I think something important to remember is that adverbs have a purpose. They are useful, sometimes crucial, and should not be cut completely from your writing. There is a happy medium between ‘so many adverbs your conscious readers will want to bang their head against the nearest solid object’ and ‘no adverbs at all’.
In all honesty, it really comes down to judgment. An adverb serves a very specific purpose—it adds further meaning to a verb. A good rule of thumb is to not use an adverb where a more complex verb will do. Instead of saying someone ‘glared darkly’, you could say they ‘glowered’. Instead of saying they ‘said angrily’, you could say they ‘snapped’. But it’s also important to remember exact definitions and context! Don’t use a word just because you found it in a thesaurus and it sounds cool—be sure you know what words mean and whether or not they apply given the context of the sentence.
Then, decide whether that verb really needs an adverb. Sometimes they do! No one is going to throw things at you for using adverbs sparingly, but that is the key. And if you take the time to look up words, synonyms and their meanings, and if you play around with sentence structure, your writing will become stronger for it. If your character is explaining something condescendingly, maybe describe his or her tone, or perhaps even describe the expression s/he is wearing at the time. For instance:
"… It’s really incredibly simple," she said slowly, as though speaking to a small child. An unpleasant sneer curled her mouth as she stared down at the engineer.
Showing, rather than telling, is another important tool in the writer’s arsenal. But sometimes you just need to tell the readers what’s going on, and sometimes you’ve just gotta modify that verb! Moderation is key, and that’s the bottom line. But don’t be afraid to experiment!
This has been a week of copy editing. As I was researching what such an undertaking would cost me and whom I could trust to do the work, I happened upon a few sets of suggestions to self-edit before sending one’s masterpiece to a total stranger.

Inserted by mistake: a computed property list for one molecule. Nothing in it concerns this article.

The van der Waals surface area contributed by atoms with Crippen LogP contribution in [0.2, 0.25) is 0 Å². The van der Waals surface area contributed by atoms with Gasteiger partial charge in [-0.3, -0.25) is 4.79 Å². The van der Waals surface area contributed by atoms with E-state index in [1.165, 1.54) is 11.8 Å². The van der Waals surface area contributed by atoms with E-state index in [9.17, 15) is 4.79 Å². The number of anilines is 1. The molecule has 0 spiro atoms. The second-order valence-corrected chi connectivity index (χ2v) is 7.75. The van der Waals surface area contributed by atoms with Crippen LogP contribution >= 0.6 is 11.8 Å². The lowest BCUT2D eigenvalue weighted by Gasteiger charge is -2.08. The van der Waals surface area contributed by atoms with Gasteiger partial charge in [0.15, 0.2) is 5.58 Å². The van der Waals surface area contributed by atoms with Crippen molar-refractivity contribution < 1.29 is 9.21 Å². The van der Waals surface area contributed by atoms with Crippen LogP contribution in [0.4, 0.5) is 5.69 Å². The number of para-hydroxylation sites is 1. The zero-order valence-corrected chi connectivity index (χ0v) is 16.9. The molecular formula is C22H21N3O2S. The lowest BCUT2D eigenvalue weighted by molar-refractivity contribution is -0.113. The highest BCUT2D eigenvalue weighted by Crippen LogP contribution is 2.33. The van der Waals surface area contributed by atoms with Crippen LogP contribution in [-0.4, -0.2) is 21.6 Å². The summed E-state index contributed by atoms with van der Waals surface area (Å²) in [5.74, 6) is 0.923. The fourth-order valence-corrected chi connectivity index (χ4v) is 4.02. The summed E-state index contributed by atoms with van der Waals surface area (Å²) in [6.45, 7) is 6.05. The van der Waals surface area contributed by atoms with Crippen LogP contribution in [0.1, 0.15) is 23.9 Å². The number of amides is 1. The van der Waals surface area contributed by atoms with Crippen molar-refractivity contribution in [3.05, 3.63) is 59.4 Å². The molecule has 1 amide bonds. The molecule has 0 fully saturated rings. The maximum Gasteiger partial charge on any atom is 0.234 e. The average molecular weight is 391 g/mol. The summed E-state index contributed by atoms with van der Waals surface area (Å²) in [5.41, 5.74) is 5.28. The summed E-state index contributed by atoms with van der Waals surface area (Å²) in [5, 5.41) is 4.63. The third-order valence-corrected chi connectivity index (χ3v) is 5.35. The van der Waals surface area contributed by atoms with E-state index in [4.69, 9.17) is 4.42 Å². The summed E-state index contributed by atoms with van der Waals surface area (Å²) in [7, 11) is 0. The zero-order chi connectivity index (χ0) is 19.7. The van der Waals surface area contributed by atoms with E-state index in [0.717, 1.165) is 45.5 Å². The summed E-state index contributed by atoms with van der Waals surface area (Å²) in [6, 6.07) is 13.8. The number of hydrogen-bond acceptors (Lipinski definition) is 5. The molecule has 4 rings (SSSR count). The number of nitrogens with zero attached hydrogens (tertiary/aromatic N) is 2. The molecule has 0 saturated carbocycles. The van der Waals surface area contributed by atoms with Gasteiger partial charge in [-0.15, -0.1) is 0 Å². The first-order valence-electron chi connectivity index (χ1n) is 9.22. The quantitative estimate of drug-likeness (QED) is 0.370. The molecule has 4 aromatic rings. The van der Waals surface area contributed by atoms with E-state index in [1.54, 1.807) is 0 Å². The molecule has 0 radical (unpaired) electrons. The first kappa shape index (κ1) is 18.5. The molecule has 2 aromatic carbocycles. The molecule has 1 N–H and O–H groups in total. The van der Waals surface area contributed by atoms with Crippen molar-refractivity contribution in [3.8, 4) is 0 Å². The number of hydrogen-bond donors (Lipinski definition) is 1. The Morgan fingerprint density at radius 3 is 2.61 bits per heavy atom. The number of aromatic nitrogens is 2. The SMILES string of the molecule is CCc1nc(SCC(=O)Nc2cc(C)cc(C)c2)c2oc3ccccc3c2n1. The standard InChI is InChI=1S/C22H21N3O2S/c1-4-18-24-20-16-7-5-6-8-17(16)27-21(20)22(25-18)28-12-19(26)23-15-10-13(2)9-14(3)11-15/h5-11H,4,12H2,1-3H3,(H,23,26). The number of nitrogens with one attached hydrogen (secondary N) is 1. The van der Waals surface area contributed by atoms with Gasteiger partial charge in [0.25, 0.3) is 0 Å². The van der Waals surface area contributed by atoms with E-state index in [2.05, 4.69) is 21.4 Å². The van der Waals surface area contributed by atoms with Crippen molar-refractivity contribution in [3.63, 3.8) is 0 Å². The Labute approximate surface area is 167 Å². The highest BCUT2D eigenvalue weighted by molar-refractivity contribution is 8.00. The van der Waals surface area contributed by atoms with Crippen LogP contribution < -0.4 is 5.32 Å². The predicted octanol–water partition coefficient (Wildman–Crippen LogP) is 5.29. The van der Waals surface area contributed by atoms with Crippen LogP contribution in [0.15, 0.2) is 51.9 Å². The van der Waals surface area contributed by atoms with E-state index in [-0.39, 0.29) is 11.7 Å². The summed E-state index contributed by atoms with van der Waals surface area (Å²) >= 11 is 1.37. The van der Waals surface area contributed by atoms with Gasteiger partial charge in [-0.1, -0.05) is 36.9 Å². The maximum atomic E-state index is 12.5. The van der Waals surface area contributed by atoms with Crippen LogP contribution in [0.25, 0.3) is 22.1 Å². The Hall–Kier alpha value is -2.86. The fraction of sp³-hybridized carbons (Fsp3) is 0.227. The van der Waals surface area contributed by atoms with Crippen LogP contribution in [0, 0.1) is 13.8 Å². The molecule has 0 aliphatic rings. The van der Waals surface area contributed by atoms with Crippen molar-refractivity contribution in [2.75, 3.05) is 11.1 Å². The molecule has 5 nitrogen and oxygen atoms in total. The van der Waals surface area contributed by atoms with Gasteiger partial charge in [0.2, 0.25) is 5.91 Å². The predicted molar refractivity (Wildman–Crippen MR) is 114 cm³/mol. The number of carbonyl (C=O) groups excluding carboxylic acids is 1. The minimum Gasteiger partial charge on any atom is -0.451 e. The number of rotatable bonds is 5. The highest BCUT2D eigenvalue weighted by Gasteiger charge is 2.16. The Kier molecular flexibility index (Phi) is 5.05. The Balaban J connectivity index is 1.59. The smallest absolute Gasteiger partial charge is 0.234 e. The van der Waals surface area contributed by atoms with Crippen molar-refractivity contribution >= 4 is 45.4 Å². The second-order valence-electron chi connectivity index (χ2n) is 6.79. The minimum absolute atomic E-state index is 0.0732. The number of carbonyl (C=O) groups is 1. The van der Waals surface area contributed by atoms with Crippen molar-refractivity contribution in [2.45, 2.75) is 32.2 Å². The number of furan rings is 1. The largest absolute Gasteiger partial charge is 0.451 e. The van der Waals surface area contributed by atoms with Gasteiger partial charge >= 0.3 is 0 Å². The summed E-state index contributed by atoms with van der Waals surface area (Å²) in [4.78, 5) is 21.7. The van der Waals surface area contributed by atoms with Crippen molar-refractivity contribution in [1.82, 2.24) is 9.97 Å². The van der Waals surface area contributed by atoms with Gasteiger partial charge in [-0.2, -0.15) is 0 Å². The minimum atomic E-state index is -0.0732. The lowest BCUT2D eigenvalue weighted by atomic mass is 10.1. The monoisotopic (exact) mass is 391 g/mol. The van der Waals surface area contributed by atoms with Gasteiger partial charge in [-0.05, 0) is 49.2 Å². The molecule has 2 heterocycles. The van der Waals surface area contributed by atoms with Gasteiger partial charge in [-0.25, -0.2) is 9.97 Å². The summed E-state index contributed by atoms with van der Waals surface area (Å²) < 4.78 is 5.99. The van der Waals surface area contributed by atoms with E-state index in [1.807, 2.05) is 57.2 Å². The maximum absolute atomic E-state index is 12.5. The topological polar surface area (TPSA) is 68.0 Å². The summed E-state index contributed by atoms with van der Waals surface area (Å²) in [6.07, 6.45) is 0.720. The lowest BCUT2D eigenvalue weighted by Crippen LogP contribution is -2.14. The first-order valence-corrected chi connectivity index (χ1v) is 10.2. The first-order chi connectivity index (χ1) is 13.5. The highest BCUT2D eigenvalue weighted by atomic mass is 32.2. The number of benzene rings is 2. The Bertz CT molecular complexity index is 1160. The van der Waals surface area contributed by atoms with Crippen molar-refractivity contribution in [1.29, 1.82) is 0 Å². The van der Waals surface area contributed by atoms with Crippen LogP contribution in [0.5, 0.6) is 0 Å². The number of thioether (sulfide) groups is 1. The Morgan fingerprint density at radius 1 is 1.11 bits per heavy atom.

Some of them I have on my check (and check again) list. Such as the -ward triplets (toward, forward, backward). I also have a die hard habit of double spacing between sentences. But the adverb thing threw me.
I was unaware of how often I use adverbs.
I use them abundantly. And in many cases they were modifying where they were not needed. In such cases, I deleted without mercy. In others, the adverbs added to the style of the phrasing. Most of those were left intact. Sometimes I had to reword a sentence.
But there were several instances in which the adverb saved me a handful of other words. Those stayed in.
I was pleased to find I used them less frequently in dialogue, and in a long section of narrative explication by one character to another, I used only two adverbs. So, at least I give my characters different voices from my narrator.
p.s. Of course the long section of narration is punctuated with reactions to break it up.
p.p.s. I’d love to skip to the bit where the film version is green-lit and Tennant is cast. As I’ve been editing, I keep hearing Peter’s dialogue in his voice and it really must be made available for the rest of you to hear.
p.p.p.s. The use of “really” in that last sentence was an example of the stylistic adverb. It makes me sound sort of British.